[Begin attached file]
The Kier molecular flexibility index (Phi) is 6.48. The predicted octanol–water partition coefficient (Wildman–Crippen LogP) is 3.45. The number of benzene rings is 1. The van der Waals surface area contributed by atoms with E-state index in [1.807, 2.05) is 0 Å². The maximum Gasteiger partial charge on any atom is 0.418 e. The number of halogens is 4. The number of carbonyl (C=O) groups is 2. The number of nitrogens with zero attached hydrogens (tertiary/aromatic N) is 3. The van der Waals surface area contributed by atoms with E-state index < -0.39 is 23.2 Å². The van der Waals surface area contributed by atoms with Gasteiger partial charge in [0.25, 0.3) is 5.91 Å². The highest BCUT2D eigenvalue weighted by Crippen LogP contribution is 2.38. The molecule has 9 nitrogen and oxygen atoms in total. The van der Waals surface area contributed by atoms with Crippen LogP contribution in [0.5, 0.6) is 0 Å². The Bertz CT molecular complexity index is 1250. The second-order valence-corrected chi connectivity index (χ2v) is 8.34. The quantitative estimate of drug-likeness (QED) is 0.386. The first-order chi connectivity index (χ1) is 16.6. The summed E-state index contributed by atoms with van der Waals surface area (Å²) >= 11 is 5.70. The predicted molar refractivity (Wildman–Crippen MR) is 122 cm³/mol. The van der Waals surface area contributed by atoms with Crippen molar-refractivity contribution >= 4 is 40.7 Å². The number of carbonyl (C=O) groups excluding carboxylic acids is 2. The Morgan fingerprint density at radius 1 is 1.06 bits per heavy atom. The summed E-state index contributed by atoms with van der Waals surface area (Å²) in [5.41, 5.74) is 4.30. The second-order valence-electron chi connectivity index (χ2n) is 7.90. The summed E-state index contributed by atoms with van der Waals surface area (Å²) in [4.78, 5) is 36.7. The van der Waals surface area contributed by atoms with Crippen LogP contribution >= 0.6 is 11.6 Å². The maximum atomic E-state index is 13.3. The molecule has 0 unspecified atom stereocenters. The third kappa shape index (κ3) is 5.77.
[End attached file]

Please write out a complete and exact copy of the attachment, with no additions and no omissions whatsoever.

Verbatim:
The Kier molecular flexibility index (Phi) is 6.48. The predicted octanol–water partition coefficient (Wildman–Crippen LogP) is 3.45. The number of benzene rings is 1. The van der Waals surface area contributed by atoms with E-state index in [1.807, 2.05) is 0 Å². The maximum Gasteiger partial charge on any atom is 0.418 e. The number of halogens is 4. The number of carbonyl (C=O) groups is 2. The number of nitrogens with zero attached hydrogens (tertiary/aromatic N) is 3. The van der Waals surface area contributed by atoms with E-state index < -0.39 is 23.2 Å². The van der Waals surface area contributed by atoms with Gasteiger partial charge in [0.25, 0.3) is 5.91 Å². The highest BCUT2D eigenvalue weighted by Crippen LogP contribution is 2.38. The molecule has 9 nitrogen and oxygen atoms in total. The van der Waals surface area contributed by atoms with Crippen LogP contribution in [0.5, 0.6) is 0 Å². The Bertz CT molecular complexity index is 1250. The second-order valence-corrected chi connectivity index (χ2v) is 8.34. The quantitative estimate of drug-likeness (QED) is 0.386. The first-order chi connectivity index (χ1) is 16.6. The summed E-state index contributed by atoms with van der Waals surface area (Å²) >= 11 is 5.70. The predicted molar refractivity (Wildman–Crippen MR) is 122 cm³/mol. The van der Waals surface area contributed by atoms with Crippen molar-refractivity contribution >= 4 is 40.7 Å². The number of carbonyl (C=O) groups excluding carboxylic acids is 2. The Morgan fingerprint density at radius 1 is 1.06 bits per heavy atom. The summed E-state index contributed by atoms with van der Waals surface area (Å²) in [5.41, 5.74) is 4.30. The second-order valence-electron chi connectivity index (χ2n) is 7.90. The summed E-state index contributed by atoms with van der Waals surface area (Å²) in [4.78, 5) is 36.7. The van der Waals surface area contributed by atoms with Crippen LogP contribution >= 0.6 is 11.6 Å². The maximum atomic E-state index is 13.3. The molecule has 0 unspecified atom stereocenters. The third kappa shape index (κ3) is 5.77.